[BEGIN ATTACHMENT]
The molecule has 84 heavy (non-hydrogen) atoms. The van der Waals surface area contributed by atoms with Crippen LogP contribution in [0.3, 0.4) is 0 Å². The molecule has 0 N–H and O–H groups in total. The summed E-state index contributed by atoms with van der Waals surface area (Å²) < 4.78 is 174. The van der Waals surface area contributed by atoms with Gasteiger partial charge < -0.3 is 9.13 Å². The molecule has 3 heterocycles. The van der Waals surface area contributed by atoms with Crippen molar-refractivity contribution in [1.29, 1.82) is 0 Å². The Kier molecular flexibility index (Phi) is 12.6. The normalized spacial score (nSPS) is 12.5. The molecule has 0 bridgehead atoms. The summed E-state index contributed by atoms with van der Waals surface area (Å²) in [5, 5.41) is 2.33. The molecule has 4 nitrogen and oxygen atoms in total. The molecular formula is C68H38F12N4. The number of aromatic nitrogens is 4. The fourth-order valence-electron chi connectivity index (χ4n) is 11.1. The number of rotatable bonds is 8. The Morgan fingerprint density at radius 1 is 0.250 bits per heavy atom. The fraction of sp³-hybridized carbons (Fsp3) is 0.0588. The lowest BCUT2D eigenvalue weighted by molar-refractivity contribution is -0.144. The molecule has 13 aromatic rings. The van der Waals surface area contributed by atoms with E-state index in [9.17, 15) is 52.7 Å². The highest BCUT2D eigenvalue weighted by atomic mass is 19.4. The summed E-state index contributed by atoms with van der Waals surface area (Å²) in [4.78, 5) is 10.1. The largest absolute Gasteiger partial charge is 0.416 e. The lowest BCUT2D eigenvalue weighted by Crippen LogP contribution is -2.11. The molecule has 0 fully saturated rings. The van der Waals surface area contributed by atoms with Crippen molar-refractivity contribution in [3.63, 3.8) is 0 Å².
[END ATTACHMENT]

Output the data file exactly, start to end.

The molecule has 84 heavy (non-hydrogen) atoms. The van der Waals surface area contributed by atoms with Crippen LogP contribution in [0.3, 0.4) is 0 Å². The molecule has 0 N–H and O–H groups in total. The summed E-state index contributed by atoms with van der Waals surface area (Å²) < 4.78 is 174. The van der Waals surface area contributed by atoms with Gasteiger partial charge < -0.3 is 9.13 Å². The molecule has 3 heterocycles. The van der Waals surface area contributed by atoms with Crippen molar-refractivity contribution in [1.29, 1.82) is 0 Å². The Kier molecular flexibility index (Phi) is 12.6. The normalized spacial score (nSPS) is 12.5. The molecule has 0 bridgehead atoms. The summed E-state index contributed by atoms with van der Waals surface area (Å²) in [5, 5.41) is 2.33. The molecule has 4 nitrogen and oxygen atoms in total. The molecular formula is C68H38F12N4. The number of aromatic nitrogens is 4. The fourth-order valence-electron chi connectivity index (χ4n) is 11.1. The number of rotatable bonds is 8. The Morgan fingerprint density at radius 1 is 0.250 bits per heavy atom. The fraction of sp³-hybridized carbons (Fsp3) is 0.0588. The lowest BCUT2D eigenvalue weighted by molar-refractivity contribution is -0.144. The molecule has 13 aromatic rings. The van der Waals surface area contributed by atoms with E-state index in [9.17, 15) is 52.7 Å². The highest BCUT2D eigenvalue weighted by atomic mass is 19.4. The summed E-state index contributed by atoms with van der Waals surface area (Å²) in [4.78, 5) is 10.1. The largest absolute Gasteiger partial charge is 0.416 e. The lowest BCUT2D eigenvalue weighted by Crippen LogP contribution is -2.11. The molecule has 0 fully saturated rings. The van der Waals surface area contributed by atoms with Crippen molar-refractivity contribution in [3.63, 3.8) is 0 Å².